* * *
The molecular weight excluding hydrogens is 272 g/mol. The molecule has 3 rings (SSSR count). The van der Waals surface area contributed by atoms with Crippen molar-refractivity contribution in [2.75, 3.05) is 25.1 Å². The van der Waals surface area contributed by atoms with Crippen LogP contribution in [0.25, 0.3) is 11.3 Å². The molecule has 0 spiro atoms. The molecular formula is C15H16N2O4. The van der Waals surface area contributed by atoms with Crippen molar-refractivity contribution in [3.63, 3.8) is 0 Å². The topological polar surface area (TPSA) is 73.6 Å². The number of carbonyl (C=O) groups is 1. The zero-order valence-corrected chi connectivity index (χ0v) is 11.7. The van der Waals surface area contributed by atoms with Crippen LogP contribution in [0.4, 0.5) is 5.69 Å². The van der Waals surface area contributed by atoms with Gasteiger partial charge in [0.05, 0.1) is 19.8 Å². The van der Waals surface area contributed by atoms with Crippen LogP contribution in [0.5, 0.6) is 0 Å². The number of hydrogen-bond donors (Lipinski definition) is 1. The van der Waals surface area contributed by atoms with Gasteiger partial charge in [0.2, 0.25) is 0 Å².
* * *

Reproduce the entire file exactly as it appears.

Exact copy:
The molecular weight excluding hydrogens is 272 g/mol. The molecule has 3 rings (SSSR count). The van der Waals surface area contributed by atoms with Crippen molar-refractivity contribution in [2.75, 3.05) is 25.1 Å². The van der Waals surface area contributed by atoms with Crippen LogP contribution in [0.25, 0.3) is 11.3 Å². The molecule has 0 spiro atoms. The molecular formula is C15H16N2O4. The van der Waals surface area contributed by atoms with Crippen molar-refractivity contribution in [3.63, 3.8) is 0 Å². The topological polar surface area (TPSA) is 73.6 Å². The number of carbonyl (C=O) groups is 1. The zero-order valence-corrected chi connectivity index (χ0v) is 11.7. The van der Waals surface area contributed by atoms with Crippen LogP contribution in [0.4, 0.5) is 5.69 Å². The van der Waals surface area contributed by atoms with Gasteiger partial charge in [0.05, 0.1) is 19.8 Å². The van der Waals surface area contributed by atoms with Crippen LogP contribution in [0.5, 0.6) is 0 Å². The number of hydrogen-bond donors (Lipinski definition) is 1. The van der Waals surface area contributed by atoms with Gasteiger partial charge in [0.2, 0.25) is 0 Å².